The GPS 3 SV06 spacecraft is the sixth in a series of GPS 3 series satellites built by Lockheed Martin. The satellite weighs 9,595 pounds (4,352 kilograms) in its fully powered launch configuration, according to Col. Young Ha, senior commander of equipment for acquiring Delta GPS spacecraft at Space Systems Command.

“The spacecraft is fine and all systems are working,” Ha said Tuesday on a conference call with reporters.

Artist’s impression of a GPS 3 satellite in space. Credit: Lockheed Martin

Andre Trotter, vice president of navigation systems at Lockheed Martin, said the company has four more Series 3 GPS satellites ready to be picked up by Space Force.

“We currently have four more Global Positioning System (GPS) satellites at our Colorado facility, available for launch and ready to respond to the call of Space Force,” Trotter told reporters Tuesday on a conference call. These satellites, numbered GPS 3 SV07 through SV10, are the last spacecraft in Lockheed Martin’s first batch of GPS 3 satellites ordered by the Pentagon in 2008.

The next GPS satellite, GPS 3 SV07, is scheduled to launch in mid-2024 on a United Launch Alliance Vulcan rocket. It is a candidate to become the first national security payload to fly on ULA’s new Vulcan launch vehicle.

Construction of the first eight GPS 3 satellites was the subject of a 2008 contract worth $3.6 billion. The military ordered two additional GPS 3 satellites at a later date. The first GPS 3 satellite launched in 2018 and the latest mission, SV05, launches in June 2021.

Military officials have not been able to provide an exact cost for the GPS 3 SV06 spacecraft, but the average cost per satellite when purchased in 2008 is approximately $600 million in adjusted dollars.

The GPS Navigation Satellite 3 series is designed for a service life of up to 15 years, which is an improvement over the projected service life of the previous generation of GPS satellites of seven and a half years and 12 years. According to Lockheed Martin, GPS 3 satellites offer three times better accuracy and up to eight times better anti-jamming capabilities than GPS spacecraft.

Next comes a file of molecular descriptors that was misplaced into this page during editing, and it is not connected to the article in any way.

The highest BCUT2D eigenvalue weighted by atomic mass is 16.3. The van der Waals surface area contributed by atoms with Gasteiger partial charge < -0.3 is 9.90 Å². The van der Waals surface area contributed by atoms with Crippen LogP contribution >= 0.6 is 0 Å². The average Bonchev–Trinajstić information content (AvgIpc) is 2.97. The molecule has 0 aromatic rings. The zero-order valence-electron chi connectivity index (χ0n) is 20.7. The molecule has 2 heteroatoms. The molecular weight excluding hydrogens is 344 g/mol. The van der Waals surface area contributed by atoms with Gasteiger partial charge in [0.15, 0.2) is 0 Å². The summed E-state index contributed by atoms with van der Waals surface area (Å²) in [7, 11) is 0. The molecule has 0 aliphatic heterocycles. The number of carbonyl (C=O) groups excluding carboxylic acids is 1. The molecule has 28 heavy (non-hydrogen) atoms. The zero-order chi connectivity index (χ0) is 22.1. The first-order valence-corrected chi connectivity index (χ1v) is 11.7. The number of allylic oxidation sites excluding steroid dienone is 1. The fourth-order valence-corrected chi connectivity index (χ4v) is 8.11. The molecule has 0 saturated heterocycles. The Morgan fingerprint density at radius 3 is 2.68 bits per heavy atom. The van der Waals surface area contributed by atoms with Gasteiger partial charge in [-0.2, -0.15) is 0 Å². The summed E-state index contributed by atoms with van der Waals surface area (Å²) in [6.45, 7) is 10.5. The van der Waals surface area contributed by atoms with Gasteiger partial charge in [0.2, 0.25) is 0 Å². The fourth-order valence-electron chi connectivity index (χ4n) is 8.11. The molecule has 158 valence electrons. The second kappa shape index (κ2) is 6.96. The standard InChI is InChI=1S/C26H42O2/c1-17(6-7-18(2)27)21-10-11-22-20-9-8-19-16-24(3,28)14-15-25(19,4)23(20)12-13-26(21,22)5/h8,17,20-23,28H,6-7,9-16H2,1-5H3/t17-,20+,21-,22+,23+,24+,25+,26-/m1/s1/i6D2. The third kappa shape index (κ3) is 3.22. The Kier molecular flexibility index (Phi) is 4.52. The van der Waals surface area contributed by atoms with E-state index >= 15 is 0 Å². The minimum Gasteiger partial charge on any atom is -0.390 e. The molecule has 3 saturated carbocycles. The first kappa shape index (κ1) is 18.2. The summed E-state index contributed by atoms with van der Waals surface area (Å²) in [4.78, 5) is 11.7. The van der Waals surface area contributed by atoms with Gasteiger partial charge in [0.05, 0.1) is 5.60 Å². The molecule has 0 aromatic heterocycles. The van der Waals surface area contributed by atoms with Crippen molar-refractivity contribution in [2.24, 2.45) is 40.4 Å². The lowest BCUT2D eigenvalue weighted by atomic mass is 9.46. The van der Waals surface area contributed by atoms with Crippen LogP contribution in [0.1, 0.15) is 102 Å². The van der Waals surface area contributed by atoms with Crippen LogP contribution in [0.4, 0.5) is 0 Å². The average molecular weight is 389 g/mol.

The GPS 3 satellites also provide a new civil L-band signal compatible with other international satellite navigation networks such as the European Galileo programme. Combining signals from GPS, Galileo and other navigation satellites can improve the accuracy of spatial location measurements.

The US military uses GPS satellites for smart bombs and other precision-guided munitions. The forces rely on the network, which requires at least 24 satellites for global coverage, to provide pole-to-pole positioning data.

Lockheed Martin won a follow-up contract from the Army in 2018 to build up to 22 upgraded 3F GPS satellites. Space Force has placed firm orders with Lockheed Martin for the first 10 3F GPS satellites, which will provide the military with new capabilities such as enhanced regional protection and better anti-jamming capabilities, enhanced search-and-rescue payload rescue, and an array of reflectors to laser to help provide more accurate data about the location of each spacecraft in orbit. , information that will lead to more accurate location information for terrestrial users.

L3Harris Technologies builds navigation payloads for Global Positioning System (GPS) 3 satellites.

Civilians use the Global Positioning System on their smartphones, and aircraft use enhanced GPS signals for accurate landings and in-flight navigation. Banks use timing signals from GPS satellites to time financial transactions.

“GPS is now part of our critical national infrastructure,” said Trotter.